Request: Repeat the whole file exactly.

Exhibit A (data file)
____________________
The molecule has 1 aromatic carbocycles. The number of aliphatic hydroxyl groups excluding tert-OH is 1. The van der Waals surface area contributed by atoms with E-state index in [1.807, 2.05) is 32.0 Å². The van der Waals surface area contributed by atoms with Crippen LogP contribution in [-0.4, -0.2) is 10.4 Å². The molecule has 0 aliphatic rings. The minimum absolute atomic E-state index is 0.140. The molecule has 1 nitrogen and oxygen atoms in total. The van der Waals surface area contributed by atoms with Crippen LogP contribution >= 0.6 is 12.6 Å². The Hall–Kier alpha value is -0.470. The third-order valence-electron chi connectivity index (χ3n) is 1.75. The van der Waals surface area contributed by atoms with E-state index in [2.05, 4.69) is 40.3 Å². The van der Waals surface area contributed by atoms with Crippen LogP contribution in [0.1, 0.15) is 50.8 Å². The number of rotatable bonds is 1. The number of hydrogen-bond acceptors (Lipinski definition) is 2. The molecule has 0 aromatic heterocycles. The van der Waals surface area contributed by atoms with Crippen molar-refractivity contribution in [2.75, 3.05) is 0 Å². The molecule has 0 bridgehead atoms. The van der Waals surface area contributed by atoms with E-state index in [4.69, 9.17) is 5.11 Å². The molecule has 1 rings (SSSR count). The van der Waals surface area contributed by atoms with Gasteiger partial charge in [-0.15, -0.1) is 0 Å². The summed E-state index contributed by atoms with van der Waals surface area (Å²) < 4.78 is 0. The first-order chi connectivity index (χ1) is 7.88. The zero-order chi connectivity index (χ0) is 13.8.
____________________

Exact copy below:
The molecule has 1 aromatic carbocycles. The number of aliphatic hydroxyl groups excluding tert-OH is 1. The van der Waals surface area contributed by atoms with E-state index in [1.807, 2.05) is 32.0 Å². The van der Waals surface area contributed by atoms with Crippen LogP contribution in [-0.4, -0.2) is 10.4 Å². The molecule has 0 aliphatic rings. The minimum absolute atomic E-state index is 0.140. The molecule has 1 nitrogen and oxygen atoms in total. The van der Waals surface area contributed by atoms with Crippen LogP contribution >= 0.6 is 12.6 Å². The Hall–Kier alpha value is -0.470. The third-order valence-electron chi connectivity index (χ3n) is 1.75. The van der Waals surface area contributed by atoms with E-state index in [2.05, 4.69) is 40.3 Å². The van der Waals surface area contributed by atoms with Crippen LogP contribution in [0.1, 0.15) is 50.8 Å². The number of rotatable bonds is 1. The number of hydrogen-bond acceptors (Lipinski definition) is 2. The molecule has 0 aromatic heterocycles. The van der Waals surface area contributed by atoms with Crippen molar-refractivity contribution in [2.75, 3.05) is 0 Å². The molecule has 0 bridgehead atoms. The van der Waals surface area contributed by atoms with E-state index in [4.69, 9.17) is 5.11 Å². The molecule has 1 rings (SSSR count). The van der Waals surface area contributed by atoms with Gasteiger partial charge in [-0.15, -0.1) is 0 Å². The summed E-state index contributed by atoms with van der Waals surface area (Å²) < 4.78 is 0. The first-order chi connectivity index (χ1) is 7.88. The zero-order chi connectivity index (χ0) is 13.8.